Visiting Mauna Kea is an adventure—one that allows us to step back in time in the realm of the gods of the Hawaiian people. In the stars, astronomers can trace the ancient history of the universe. But we Hawaiians go to Mauna Kea in search of our mana—divine power—in a quest to understand our ancient spiritual connections. On the mountain we can feel the close relationship between heaven and earth. People of many nations say that it is a sacred place for them also, where they experience awe and reverence as we do.
As a Hawaiian cultural practitioner and caretaker of the mountain, I am often asked how visitors should conduct themselves on Mauna Kea. I suggest they say a silent prayer, take a gentle moment for greeting the mountain, and then walk with respect on our sacred place of worship. I share how we must malama the aina—take car of the land—take care of our people and preserve the culture.
We Hawaiians are fiercely proud of the accomplishments of our ancestors, who navigated the vast pacific ocean by the stars a thousand years before Galileo first pointed his telescope towards the heavens. Mauna Kea was a landmark for ancient navigator and is today a center for the evolving science of astronomy as we scope out our place in the universe.
As a ranger on Mauna Kea, I've enjoyed working with many astronomers, who are generally people of goodwill and from whom I have learned much about the stars. But despite all of their scientific accomplishments, I do feel that much more needs to be done to bring awareness of and respect for Hawaiian culture on the mountain. Science does play an important role in people's lives, but it is not everything. A spiritual connection is just as important. This is symbolized for modern Hawaiians by the humble stone and wood lele, the altar, at the summit.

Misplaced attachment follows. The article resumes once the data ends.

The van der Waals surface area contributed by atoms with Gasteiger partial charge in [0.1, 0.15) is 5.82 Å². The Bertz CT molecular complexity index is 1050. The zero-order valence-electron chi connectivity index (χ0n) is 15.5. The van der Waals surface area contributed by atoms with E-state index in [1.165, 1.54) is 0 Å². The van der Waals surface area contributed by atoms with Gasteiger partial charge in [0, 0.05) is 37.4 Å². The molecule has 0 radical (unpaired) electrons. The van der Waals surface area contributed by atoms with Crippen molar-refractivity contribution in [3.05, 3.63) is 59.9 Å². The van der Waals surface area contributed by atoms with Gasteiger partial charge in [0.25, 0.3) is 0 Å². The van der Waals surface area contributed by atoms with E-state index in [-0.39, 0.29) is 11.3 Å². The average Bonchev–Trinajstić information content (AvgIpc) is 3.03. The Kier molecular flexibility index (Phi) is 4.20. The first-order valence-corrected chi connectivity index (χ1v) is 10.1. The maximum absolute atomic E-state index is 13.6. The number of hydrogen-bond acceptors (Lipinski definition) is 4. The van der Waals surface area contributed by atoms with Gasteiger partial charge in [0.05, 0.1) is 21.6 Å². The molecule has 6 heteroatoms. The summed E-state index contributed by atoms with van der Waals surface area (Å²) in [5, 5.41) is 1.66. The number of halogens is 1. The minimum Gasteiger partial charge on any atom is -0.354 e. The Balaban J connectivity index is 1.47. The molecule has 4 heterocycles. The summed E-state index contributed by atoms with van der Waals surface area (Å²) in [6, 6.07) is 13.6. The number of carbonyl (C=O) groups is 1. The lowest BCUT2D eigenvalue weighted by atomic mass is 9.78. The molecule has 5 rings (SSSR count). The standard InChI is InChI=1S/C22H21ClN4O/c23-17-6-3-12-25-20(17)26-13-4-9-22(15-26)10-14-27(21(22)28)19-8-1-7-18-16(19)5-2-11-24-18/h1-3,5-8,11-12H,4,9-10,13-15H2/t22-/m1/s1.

I welcome you to Mauna Kea, also known as Mauna O Wakea—the mountain of the god Wakea, from whom all things in Hawaiian are descended. Here you may experience and enjoy beautiful sunrises, sunsets and evening stargazing under the northern and part of the southern sky. Bu here, too, are preserved many magical wonders of the Hawaiian nation. We all need to continue to perpetuate are protect this land, as well as the legends and mythology passed down through the ages, for our own and future generations. We must all continue to be good stewards of this sacred mountain.
Mahalo nui loa,
—James "Kimo" Kealii Pihana
Mauna Kea Ranger
Hawaiian Cultural Practitioner